To stop mass shootings, we must change our culture of violence. This is made much more difficult by men like Trump, who’ve embraced violent rhetoric for their own selfish purposes. But we must change it nonetheless, else witness more carnage across America.
Note to readers: This is not the first time I’ve written about violence and guns in America. Here are links to a few articles on this subject at Bracing Views:
Five years ago, President Obama infamously said, “We tortured some folks.” And no one was held accountable; indeed, as Tom Tomorrow put it in a cartoon from that time, “The only government official who went to jail for it [John Kiriakou] was the whistleblower who exposed it.” In the cartoon, Tom Tomorrow has Obama say that, “Still, we must accept responsibility! Which is to say. we must briefly acknowledge the unpleasantness in the upcoming torture report, and then quickly move on.”
And that’s exactly what America did: quickly move on, without consequences (except for Kiriakou). And then candidates like Donald Trump emerged, boasting of how much he’d increase the use of torture. And thus Trump as president could pick Gina Haspel, implicated in the torture regime, as the new head of the CIA. Well done, President Obama.
Recently, one of my readers alerted me to concerted efforts to “unredact” the redacted CIA report released in December 2014, based on open source research and logical deduction by a number of British researchers, concerning extraordinary rendition and black sites. Check out this link https://twitter.com/renditionprjct for further details; the full report (403 pages) can be downloaded as a pdf file at this link:
Here’s the first paragraph of the report, and an excerpt from the executive summary:
CIA Torture Unredacted presents the findings from a four-year joint investigation by The Rendition Project and The Bureau of Investigative Journalism into the use of rendition, secret detention and torture by the Central Intelligence Agency (CIA) and its partners in the ‘War on Terror’. We have focused our efforts on understanding the evolution, scope and human impact of the CIA’s Rendition, Detention and Interrogation (RDI) programme, which operated between 2001 and 2009. During this time, the CIA established a global network of secret prisons (so-called ‘black sites’) for the purposes of detaining and interrogating terrorism suspects – in secret, indefinitely, and under the most extreme conditions. As a result, scores of men were captured, at locations around the world, and disappeared into the programme for weeks, months or years on end, whereupon they were subjected to sustained torture and other forms of cruel, inhuman and degrading treatment.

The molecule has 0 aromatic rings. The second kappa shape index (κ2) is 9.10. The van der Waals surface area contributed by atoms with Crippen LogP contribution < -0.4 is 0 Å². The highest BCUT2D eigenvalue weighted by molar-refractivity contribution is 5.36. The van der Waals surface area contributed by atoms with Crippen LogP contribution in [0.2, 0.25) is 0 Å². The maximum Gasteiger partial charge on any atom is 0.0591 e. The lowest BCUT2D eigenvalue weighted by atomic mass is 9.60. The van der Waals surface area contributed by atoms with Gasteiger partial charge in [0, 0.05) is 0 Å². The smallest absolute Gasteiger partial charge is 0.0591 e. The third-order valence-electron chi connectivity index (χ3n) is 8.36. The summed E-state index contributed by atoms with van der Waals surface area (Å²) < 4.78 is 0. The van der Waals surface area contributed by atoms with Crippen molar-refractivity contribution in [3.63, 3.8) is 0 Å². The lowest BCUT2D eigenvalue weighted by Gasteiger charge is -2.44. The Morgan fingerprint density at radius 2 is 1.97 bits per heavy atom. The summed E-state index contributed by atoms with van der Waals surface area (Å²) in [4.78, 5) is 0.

This report, and The Rendition Project’s website (www.therenditionproject.org.uk), provide, without doubt, the most detailed public account to date of CIA torture.
We are publishing here:
→ A detailed profile of the prisoners held within the torture programme, including their nationalities; capture locations and dates; detention locations, dates and treatment; and fate and whereabouts afterwards; → The identity of those prisoners held in the black sites in Thailand, Poland, Romania, Lithuania, Morocco, and Guantánamo Bay; → A detailed reconstruction of the shifting geography of secret detention operations in Afghanistan; → A granular account of the complex network of companies which provided aircraft to the CIA for rendition operations; → Extensive documentary evidence relating to over 60 rendition circuits by these aircraft, which involved over 120 individual renditions; → A detailed overview of complicity by a number of key states, including the United Kingdom and those which hosted the black sites.
CIA Torture Unredacted stands as a comprehensive public account of one of the most disturbing elements of the ‘War on Terror’: a global programme of systematic disappearance and torture, carried out by the world’s most powerful liberal democratic states. In the face of continued obstruction and denial by the governments involved, which refuse to allow for a full accounting of the crimes which took place, we hope that this report will stand as a central reference point for all those who still seek redress and reparations for the victims of CIA torture, as well as some measure of the truth for us all.